WASHINGTON – In case you missed it, Senator Maggie Hassan, a member of the Senate Homeland Security and Governmental Affairs Committee, participated in a hearing yesterday where she pressed Acting Director of the National Counterterrorism Center (NCTC) Russell “Russ” Travers on recent reports that a resurgent ISIS has 30,000 fighters engaged in its attempts to reassert control over Iraq and Syria, seemingly contradicting President Trump’s assertion that ISIS has been “obliterated.”
The Senator also urged Director of the FBI, Chris Wray, to confront the emerging threat of “deepfakes,” which are video or photo editing techniques that utilize artificial intelligence to create convincing impersonations. “Deepfake” videos could potentially create global security issues if used to convincingly and falsely depict a government official or public figure.
See below for highlights of coverage:
ANCHOR: “Is ISIS beaten, or have they just made a tactical retreat? That's what New Hampshire Senator Maggie Hassan asked at a hearing on homeland security.
“Hassan cited multiple reports, putting the number of insurgent fighters in Syria and Iraq at 30,000 or more.
“She questioned the acting director of the National Counterterrorism Center.”
HASSAN: "How do you square the reports I just mentioned with your testimony that says - the administration - we're in the final stages of defeating ISIS? Does ISIS currently have 30,000 or more fighters in Iraq and Syria?"
TRAVERS: "These numerical estimates are low confidence, to be sure."
ANCHOR: “The Director admitted that while ISIS has long 95% of the territory they once held, they've now been forced underground. And without continued action in that region, he warned that ISIS could continue to pose a significant threat.”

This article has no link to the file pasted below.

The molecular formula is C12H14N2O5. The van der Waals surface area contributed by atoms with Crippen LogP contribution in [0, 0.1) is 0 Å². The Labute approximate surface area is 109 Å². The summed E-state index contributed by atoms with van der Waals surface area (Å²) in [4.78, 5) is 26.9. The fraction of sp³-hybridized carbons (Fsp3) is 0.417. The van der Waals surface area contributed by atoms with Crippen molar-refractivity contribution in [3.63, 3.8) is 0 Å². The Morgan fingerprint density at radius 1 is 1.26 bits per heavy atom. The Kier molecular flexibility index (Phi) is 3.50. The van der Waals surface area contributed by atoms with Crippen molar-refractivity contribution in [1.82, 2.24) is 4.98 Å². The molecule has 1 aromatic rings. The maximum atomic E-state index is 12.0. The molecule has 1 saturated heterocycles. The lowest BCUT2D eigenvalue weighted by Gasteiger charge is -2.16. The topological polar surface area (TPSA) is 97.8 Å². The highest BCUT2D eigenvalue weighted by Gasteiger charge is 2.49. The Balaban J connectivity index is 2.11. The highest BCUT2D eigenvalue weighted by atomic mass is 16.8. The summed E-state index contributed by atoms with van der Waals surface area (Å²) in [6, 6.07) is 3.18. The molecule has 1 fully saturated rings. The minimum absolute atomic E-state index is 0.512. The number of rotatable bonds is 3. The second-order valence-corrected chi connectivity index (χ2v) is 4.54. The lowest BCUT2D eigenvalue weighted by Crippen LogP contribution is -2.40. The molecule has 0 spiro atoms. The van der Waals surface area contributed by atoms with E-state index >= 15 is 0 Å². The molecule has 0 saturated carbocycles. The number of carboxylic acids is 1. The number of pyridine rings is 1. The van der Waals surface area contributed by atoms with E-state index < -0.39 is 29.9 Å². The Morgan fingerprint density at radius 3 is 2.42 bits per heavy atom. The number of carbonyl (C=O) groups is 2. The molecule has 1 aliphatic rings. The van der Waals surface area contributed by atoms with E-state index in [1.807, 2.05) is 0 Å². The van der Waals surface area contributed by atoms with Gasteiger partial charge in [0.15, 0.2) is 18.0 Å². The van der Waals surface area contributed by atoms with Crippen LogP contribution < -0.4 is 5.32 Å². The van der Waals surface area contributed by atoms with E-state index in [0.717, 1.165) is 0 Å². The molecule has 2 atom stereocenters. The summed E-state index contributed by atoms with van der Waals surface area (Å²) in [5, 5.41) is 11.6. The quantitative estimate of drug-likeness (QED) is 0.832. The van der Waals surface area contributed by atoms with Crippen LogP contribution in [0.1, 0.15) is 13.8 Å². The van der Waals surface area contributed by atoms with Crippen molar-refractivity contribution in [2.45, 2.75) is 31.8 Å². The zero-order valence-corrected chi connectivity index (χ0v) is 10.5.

TRAVERS: "We saw them several years ago begin to be thinking about how to implement an insurgency strategy - and they're burrowing down - and we certainly see this throughout Iraq and Syria."
ANCHOR: “Senator Hassan stressed it's important to keep the pressure on ISIS because that problem has not been solved yet.
New Hampshire Senator Maggie Hassan said she wants to make sure the FBI has the authority and the tools it needs to crack down on so-called "deepfakes."
…At a meeting of the Senate's homeland security committee Wednesday, Hassan said "deepfakes" could be used to depict a government official, such as the defense secretary, making fictional statements about other countries.
"This false rhetoric could trigger mass protests or instability in regions, force impulsive reactions from countries who fall for the ruse, and cause massive shifts in stock markets across the world," Hassan said.
FBI director Christopher Wray called this a "topic of great concern."